Coronavirus Contextualized, 67th edition: Nevada ranks 40th in the nation for percentage of fully vaccinated residents who have received a booster dose
Welcome to the 67th installment of “Coronavirus Contextualized.”
Since the beginning of the pandemic, we have brought you the latest COVID-19 numbers in Nevada, including cases, hospitalizations and deaths, and provided context to them on a near-weekly basis through this series. (Prior editions of “Coronavirus Contextualized” live here.)
“Coronavirus Contextualized” publishes on a semi-regular basis, meaning if cases are increasing or decreasing, you can expect to see a new story every week or every other week, and if cases are stable, you might not see a new story for a few weeks.
This week, we look at the latest COVID-19 data as the holiday season approaches and more cases of the Omicron variant continue to be identified across the U.S., though none have yet been identified in Nevada.
The number of new COVID-19 cases reported on average each day has continued to fluctuate, though it’s slightly up from last week.
As of Thursday, 713 new cases were reported on average each day over the previous seven days, up from 590 last week. That number is still significantly less than the highest point of the summer Delta wave, 1,226, which the state hit on Sept. 13.
Clark County, which was hit early and hard by the summer Delta wave, has seen some increases over the last week, hitting a seven-day average of 548 on Thursday, up from 395. At the peak of the current wave, Clark County saw 917 new cases reported on Aug. 1.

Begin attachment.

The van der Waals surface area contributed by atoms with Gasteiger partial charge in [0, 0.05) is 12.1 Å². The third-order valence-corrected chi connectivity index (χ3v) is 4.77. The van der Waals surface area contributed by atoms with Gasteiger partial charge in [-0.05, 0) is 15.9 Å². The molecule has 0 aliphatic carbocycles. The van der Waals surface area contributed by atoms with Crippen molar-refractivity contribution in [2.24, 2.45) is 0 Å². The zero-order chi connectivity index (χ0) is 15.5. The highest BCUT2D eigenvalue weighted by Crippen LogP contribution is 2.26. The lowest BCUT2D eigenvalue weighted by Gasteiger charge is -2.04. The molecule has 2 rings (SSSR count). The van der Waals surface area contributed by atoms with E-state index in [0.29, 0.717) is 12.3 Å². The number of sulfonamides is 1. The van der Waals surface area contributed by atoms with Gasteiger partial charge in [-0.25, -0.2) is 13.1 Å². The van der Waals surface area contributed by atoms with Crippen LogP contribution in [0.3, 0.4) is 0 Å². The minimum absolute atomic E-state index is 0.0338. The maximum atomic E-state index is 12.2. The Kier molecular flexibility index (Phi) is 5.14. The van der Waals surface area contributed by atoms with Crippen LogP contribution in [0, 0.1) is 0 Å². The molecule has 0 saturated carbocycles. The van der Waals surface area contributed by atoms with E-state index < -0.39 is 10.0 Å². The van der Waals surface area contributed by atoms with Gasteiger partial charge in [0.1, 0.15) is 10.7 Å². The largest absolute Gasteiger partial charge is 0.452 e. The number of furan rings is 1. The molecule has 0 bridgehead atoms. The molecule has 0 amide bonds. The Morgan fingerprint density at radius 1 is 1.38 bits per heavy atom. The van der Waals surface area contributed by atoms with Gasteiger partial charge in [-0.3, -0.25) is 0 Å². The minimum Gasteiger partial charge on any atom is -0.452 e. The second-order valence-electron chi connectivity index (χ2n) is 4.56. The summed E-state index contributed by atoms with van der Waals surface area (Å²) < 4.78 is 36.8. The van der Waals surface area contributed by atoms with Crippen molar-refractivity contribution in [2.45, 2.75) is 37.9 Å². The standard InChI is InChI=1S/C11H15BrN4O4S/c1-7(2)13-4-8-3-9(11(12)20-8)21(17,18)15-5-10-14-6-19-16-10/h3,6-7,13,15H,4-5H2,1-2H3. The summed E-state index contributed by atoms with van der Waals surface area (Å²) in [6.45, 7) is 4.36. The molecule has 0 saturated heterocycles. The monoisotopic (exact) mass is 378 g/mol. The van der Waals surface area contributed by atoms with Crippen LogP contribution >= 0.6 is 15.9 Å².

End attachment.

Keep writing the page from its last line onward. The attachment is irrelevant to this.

Meanwhile, cases are fluctuating in Washoe County, which was hit later though significantly harder than Clark County by the Delta variant. As of Thursday, the county’s seven-day case average was 94, down from 106 last week.
“We’re kind of just bouncing along at a plateau level of new cases per day and that seven-day average in the upper 80s or so,” Washoe County District Health Officer Kevin Dick said on a press call on Wednesday. “We’d like to see a continued decrease. I guess I feel fortunate so far that we haven’t seen a significant big increase from the Thanksgiving holiday and travel but we’ll still be watching that over the next week or so.”
Rural Nevada is no longer seeing the highest case rates in the state. As of Thursday, Clark County was seeing 24 cases reported per 100,000 residents each day over the previous seven days, while Washoe County’s case rate was 20. The case rate in the other 15 counties continues to be significantly higher than both urban counties at 21.
Those numbers, however, are significantly below those from last year heading into the holiday period. At that time, Clark County was seeing 86 cases reported per 100,000 a year ago Thursday, while Washoe’s case rate was 93 and rural Nevada’s was 98.
Since the beginning of the pandemic, there have been 477,407 COVID-19 cases confirmed statewide, meaning 1 in 6.5 Nevadans has tested positive for the virus. About 4 percent of those cases, 19,573, have been diagnosed in the last month, and about 1 percent, or 4,991 cases, have been reported in the last week.
The statewide test positivity rate, which looks at the percentage of tests coming back positive out of the total tested, has been fluctuating over the last week.